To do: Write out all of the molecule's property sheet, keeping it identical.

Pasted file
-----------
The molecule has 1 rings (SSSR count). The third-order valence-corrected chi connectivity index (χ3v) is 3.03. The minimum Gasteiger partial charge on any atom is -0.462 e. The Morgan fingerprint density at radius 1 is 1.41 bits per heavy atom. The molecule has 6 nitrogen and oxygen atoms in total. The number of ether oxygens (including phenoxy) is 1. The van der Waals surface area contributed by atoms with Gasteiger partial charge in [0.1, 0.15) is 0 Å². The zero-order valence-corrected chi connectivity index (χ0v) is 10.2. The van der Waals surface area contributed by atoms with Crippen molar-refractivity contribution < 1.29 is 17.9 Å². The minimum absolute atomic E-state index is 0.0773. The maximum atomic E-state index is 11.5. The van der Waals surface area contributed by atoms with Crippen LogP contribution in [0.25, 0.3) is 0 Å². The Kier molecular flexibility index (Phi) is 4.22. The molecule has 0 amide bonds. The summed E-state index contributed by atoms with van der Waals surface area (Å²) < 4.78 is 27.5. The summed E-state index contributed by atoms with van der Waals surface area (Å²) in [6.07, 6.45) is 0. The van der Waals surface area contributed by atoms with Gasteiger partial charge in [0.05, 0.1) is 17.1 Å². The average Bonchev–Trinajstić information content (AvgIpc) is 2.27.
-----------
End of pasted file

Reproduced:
The molecule has 1 rings (SSSR count). The third-order valence-corrected chi connectivity index (χ3v) is 3.03. The minimum Gasteiger partial charge on any atom is -0.462 e. The Morgan fingerprint density at radius 1 is 1.41 bits per heavy atom. The molecule has 6 nitrogen and oxygen atoms in total. The number of ether oxygens (including phenoxy) is 1. The van der Waals surface area contributed by atoms with Gasteiger partial charge in [0.1, 0.15) is 0 Å². The zero-order valence-corrected chi connectivity index (χ0v) is 10.2. The van der Waals surface area contributed by atoms with Crippen molar-refractivity contribution < 1.29 is 17.9 Å². The minimum absolute atomic E-state index is 0.0773. The maximum atomic E-state index is 11.5. The van der Waals surface area contributed by atoms with Crippen LogP contribution in [0.25, 0.3) is 0 Å². The Kier molecular flexibility index (Phi) is 4.22. The molecule has 0 amide bonds. The summed E-state index contributed by atoms with van der Waals surface area (Å²) < 4.78 is 27.5. The summed E-state index contributed by atoms with van der Waals surface area (Å²) in [6.07, 6.45) is 0. The van der Waals surface area contributed by atoms with Gasteiger partial charge in [0.05, 0.1) is 17.1 Å². The average Bonchev–Trinajstić information content (AvgIpc) is 2.27.